A new report from the Rhode Island Public Expenditure Council confirms an idea that RI Future has been reporting on for a month now, namely that state cuts to cities and towns are a big factor in the state’s struggling cities inabilities to balance their budgets.
Since 2008, says the report, state aid to cities and towns has been slashed by more than $175 million, a reduction of 72.6 percent.
“Policy choices made by the state – specifically without accompanying mandate relief, and a provision for increasing state intervention for fiscally-stressed communities – increased the responsibility of municipalities to make changes to their fiscal structure,” reads the report. “In some cases, municipalities were able to effectively balance their budgets despite cuts to local aid. In other cases, however, municipalities made policy decisions to bridge budgetary gaps that did not result in long-term structural change.”
Ted Nesi reports this morning that the report backs up what RI Future has been reporting since early March.
“It lends credence to the argument made by Governor Chafee and others that much of the immediate crisis stemmed from the 73% reduction in non-education aid to cities and towns the General Assembly approved between 2007 and 2011.”
Governor Chafee said former Governor Don Carcieri and the General Assembly put struggling communities in peril when they cut some $195 million in state aid to cities and towns.
“It’s no wonder Providence is in trouble, it’s no wonder Pawtucket is having a trouble making payroll, it’s no wonder Central Falls went into bankruptcy,” he said after speaking at a conference on the state’s economy at Bryant University today. “They just couldn’t sustain those kinds of cuts. There is no property tax base to transfer those kinds of cuts onto.”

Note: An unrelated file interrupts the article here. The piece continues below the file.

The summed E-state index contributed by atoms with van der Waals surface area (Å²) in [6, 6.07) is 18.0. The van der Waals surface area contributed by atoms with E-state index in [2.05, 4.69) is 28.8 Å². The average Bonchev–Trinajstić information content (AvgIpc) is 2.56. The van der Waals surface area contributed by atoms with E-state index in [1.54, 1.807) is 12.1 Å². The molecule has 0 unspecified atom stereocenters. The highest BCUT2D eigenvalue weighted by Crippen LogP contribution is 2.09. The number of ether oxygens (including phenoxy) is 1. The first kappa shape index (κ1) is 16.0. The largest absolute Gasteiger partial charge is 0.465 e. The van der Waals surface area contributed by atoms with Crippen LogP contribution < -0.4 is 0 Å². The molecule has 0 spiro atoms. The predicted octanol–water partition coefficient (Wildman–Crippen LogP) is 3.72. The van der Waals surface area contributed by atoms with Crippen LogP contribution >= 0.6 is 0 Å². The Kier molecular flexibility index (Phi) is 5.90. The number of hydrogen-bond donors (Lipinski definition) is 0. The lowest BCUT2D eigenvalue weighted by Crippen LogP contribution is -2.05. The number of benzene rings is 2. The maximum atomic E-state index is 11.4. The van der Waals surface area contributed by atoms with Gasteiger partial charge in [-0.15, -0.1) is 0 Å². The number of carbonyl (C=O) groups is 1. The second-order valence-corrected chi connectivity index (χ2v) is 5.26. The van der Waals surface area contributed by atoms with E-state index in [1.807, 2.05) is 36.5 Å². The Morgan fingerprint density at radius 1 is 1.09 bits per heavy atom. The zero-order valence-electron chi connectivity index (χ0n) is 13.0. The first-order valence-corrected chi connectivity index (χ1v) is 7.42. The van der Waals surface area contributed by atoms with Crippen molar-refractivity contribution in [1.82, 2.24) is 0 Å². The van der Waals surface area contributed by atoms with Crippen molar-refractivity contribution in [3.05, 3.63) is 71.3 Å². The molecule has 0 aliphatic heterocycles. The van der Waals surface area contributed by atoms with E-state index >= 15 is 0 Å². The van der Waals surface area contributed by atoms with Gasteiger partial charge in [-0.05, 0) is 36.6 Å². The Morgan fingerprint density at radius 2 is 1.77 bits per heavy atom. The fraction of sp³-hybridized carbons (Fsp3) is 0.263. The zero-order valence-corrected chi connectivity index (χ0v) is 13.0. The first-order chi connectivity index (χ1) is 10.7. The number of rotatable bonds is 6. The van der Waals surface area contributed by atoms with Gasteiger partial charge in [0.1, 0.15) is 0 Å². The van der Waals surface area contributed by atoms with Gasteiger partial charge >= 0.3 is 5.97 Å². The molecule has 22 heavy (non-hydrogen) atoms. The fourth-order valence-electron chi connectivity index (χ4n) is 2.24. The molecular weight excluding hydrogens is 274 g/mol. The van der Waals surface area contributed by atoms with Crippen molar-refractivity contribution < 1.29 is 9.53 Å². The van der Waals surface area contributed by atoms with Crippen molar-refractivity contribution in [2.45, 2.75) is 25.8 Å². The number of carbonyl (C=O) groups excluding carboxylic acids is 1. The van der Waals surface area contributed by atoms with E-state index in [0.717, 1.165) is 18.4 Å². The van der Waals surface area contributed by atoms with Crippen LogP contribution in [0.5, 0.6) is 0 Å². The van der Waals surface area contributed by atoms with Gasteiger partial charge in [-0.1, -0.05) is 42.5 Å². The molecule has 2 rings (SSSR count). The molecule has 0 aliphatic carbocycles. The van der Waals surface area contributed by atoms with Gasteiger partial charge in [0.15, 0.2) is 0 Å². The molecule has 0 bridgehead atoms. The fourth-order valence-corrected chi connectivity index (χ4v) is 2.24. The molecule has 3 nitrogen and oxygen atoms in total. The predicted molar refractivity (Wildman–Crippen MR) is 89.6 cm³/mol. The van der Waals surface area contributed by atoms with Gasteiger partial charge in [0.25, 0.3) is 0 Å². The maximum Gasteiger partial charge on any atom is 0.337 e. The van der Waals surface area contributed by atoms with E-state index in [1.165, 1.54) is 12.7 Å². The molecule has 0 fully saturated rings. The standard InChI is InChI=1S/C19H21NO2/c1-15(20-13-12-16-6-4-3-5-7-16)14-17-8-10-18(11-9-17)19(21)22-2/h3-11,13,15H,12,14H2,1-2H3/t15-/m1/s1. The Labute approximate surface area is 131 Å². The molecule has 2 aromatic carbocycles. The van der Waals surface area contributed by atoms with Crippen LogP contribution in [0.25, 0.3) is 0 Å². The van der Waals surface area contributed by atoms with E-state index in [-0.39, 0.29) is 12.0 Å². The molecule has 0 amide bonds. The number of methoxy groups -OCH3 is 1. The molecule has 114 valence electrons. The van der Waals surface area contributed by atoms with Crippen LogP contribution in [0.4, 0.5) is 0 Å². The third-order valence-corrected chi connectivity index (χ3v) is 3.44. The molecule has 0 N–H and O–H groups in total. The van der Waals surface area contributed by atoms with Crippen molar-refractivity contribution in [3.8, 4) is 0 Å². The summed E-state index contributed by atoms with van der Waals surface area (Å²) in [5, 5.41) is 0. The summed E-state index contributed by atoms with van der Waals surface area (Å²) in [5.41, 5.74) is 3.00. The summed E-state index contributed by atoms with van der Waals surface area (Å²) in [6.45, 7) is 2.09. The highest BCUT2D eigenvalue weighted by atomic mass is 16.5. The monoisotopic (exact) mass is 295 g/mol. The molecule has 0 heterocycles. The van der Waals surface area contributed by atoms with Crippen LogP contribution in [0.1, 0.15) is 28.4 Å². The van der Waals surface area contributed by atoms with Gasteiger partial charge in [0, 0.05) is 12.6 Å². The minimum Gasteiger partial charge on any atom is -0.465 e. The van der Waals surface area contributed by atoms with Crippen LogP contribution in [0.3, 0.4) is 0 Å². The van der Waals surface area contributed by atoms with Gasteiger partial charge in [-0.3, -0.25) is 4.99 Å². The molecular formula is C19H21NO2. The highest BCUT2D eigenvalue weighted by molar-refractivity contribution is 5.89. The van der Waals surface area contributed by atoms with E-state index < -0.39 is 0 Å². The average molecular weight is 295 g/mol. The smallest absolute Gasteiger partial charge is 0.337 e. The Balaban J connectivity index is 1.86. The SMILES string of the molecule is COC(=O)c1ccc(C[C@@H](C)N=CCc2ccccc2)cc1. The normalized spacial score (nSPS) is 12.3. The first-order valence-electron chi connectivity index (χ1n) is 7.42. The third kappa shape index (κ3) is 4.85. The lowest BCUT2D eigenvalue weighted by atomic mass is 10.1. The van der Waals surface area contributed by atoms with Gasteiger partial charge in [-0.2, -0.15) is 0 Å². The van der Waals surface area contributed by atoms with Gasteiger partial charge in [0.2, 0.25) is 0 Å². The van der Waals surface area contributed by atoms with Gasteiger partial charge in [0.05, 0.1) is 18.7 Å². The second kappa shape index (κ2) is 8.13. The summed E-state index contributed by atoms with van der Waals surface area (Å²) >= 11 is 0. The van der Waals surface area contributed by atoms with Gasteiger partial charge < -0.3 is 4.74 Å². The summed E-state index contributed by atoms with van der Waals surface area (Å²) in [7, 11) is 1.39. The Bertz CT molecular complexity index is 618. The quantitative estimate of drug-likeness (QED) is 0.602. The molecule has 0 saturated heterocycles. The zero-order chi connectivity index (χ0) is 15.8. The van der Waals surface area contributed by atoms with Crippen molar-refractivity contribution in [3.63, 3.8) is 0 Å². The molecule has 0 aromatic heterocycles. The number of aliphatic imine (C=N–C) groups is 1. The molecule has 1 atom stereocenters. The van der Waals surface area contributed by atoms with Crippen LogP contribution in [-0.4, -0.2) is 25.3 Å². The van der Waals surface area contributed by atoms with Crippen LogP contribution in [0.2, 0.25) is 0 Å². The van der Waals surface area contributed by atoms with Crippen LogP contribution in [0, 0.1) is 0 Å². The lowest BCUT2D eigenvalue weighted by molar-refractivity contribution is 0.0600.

Chafee said Carcieri and the General Assembly essentially balanced the state’s budget by taking money away from cities and towns – a move that he said the state’s wealthy communities could withstand but the poorer communities could not.
“I thought it was the path of least resistance,” he said. “That way they could go and say we didn’t raise taxes but at the same time they did raise taxes on the property tax payers of those communities. It was a little disingenuous to say we’re not raising taxes when you are passing it down to the property tax payers of the distressed communities.”
But no one put it more bluntly than RI Future’s Libby Kimzey, who is running for a seat in the House of Representatives to represent Providence. At a Pecha Kucha event in February said, “Right now the State of Rhode Island is being a jerk to Providence. Those are decisions that state lawmakers have made that put the city in the position of closing schools and we’re having this whole conversation about cutting retirees benefits and it just gets me really worked up.”
Here’s the video from that:
For too long in Rhode Island, we’ve allowed the right-wing to portray struggling cities’ budget problems as exclusively the result of unfunded pension liabilities. The reality is top-own cuts from the state are far more a factor in why cash-strapped municipalities are having a hard time paying their bills.